Taiji dolphins

I'm writing about the article on the dolphin slaughter in Taiji, Japan that appeared in issue 17. I've lived here in Japan for the last 20 years and have run up against the Japanese attitude towards killing whales since day 1.

I am a lecturer at a university here and from time to time I bring up the issue in my classes to see if attitudes have changed. I showed one class of Japanese freshmen the photos from Sea Shepherd's site and was shocked to find that they were shocked. I was pleased to get questions like "Who eats dolphins?" and "Why are they doing that?"

The Sea Shepherd article is correct in that very few people here know about what is happening. I applaud their efforts to show the world what is going on there. On the other hand, I think fighting with the local fishermen is not a productive way to rescue those dolphins and stop the killing permanently. It only serves to widen the rift and cement opinions. Since the killing of dolphins for Japanese fishermen is primarily financial issue (I think the right wing in Japan may feel that it's also a patriotic issue), I feel that the $8,000 the two activists were fined would have been better used to "buy" the dolphins. I've read that fishermen receive $500 - $1000 dollars per carcass. They could have saved 8 to 16 dolphins with that money.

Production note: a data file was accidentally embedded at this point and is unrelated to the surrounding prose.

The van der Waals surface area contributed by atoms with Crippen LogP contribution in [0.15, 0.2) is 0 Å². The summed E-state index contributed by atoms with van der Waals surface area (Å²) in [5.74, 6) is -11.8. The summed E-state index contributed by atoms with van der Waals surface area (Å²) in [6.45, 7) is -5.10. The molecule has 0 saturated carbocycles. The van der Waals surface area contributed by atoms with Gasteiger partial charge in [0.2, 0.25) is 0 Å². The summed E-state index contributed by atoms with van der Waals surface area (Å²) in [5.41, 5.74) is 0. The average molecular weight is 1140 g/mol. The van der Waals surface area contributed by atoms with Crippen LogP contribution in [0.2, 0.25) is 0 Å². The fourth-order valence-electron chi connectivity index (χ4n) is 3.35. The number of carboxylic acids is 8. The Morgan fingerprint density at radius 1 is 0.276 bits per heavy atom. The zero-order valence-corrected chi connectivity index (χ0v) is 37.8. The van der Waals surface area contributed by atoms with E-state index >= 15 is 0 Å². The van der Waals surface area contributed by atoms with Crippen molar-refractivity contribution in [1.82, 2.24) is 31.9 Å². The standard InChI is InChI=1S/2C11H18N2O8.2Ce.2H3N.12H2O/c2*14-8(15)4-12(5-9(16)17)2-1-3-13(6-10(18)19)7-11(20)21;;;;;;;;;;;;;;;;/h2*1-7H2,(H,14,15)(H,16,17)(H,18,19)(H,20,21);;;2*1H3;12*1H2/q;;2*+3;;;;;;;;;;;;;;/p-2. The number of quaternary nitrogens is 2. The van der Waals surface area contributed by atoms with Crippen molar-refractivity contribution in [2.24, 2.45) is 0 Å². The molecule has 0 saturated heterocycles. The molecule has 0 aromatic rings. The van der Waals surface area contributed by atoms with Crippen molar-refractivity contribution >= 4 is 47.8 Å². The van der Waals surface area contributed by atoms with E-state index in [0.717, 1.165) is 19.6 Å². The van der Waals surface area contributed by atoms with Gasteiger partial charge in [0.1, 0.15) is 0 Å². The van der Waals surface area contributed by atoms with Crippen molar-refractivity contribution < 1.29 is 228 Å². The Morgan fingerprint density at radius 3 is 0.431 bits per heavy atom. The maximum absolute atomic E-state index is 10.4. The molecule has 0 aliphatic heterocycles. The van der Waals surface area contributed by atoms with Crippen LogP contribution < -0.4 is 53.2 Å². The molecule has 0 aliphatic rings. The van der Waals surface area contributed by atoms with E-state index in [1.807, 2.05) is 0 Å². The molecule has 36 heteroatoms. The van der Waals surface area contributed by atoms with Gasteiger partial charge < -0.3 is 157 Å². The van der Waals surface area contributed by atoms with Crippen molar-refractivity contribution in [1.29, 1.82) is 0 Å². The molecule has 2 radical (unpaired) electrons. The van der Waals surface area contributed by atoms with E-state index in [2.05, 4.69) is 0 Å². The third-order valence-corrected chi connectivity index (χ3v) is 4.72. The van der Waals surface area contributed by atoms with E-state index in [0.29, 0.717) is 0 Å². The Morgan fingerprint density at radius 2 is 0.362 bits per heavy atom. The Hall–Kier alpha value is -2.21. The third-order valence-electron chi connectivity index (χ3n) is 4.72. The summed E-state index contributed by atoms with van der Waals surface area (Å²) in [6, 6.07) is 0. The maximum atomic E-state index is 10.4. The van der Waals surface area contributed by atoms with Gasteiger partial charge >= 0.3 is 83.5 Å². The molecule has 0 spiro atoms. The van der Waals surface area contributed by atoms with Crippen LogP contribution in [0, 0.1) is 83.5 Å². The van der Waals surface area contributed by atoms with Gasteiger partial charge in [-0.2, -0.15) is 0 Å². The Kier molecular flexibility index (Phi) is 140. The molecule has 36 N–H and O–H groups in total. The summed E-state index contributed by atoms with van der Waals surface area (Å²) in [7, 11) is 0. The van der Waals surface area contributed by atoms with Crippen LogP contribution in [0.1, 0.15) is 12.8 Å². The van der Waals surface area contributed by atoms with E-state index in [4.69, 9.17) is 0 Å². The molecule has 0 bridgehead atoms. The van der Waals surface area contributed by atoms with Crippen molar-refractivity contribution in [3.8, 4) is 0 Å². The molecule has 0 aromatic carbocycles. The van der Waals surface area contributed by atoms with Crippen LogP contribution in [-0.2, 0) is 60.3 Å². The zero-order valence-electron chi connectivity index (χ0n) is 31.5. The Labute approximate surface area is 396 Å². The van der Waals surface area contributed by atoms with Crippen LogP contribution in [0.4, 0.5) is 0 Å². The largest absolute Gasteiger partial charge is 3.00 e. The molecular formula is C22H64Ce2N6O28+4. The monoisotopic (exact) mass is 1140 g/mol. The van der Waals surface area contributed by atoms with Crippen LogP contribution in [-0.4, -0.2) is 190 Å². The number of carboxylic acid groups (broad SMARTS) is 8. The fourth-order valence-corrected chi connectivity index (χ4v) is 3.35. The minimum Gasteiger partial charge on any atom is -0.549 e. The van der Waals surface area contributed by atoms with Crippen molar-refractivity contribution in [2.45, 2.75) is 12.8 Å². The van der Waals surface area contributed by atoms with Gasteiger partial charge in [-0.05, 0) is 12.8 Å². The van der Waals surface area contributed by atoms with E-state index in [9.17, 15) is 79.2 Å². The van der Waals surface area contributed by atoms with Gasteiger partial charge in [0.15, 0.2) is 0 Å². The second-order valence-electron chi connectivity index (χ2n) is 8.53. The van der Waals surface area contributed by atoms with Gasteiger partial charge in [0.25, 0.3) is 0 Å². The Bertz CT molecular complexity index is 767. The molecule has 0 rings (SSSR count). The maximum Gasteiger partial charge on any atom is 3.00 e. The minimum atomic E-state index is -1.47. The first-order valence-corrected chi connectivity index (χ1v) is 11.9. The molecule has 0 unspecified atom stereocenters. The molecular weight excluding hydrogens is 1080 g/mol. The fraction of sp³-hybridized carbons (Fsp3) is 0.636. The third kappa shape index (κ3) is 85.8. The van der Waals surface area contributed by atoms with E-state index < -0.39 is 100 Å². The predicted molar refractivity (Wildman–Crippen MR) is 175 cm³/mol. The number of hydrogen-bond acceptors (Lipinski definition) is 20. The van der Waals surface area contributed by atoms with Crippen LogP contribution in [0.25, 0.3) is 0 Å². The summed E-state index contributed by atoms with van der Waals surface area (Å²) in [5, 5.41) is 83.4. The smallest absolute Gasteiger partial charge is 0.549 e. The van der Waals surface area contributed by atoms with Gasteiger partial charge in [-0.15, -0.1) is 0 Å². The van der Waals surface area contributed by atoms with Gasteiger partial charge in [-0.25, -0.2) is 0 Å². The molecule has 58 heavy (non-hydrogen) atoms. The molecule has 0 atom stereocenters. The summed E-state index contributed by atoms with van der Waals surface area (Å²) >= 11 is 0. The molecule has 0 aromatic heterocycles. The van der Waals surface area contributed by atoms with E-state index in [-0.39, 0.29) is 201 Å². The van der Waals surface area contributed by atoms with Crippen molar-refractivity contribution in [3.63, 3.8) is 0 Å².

Sending emails in English and stirring up anger will do little. Sending buyers ready to pay twice or three times the price will change minds in a hurry. It certainly won't be as easy as that. Experience has taught me that doing anything in Japan is rarely easy. But money talks. A worldwide fundraising campaign to buy the dolphins will go far to change minds here and insure that these fishermen can still make a living. Almost no one eats whale or dolphin

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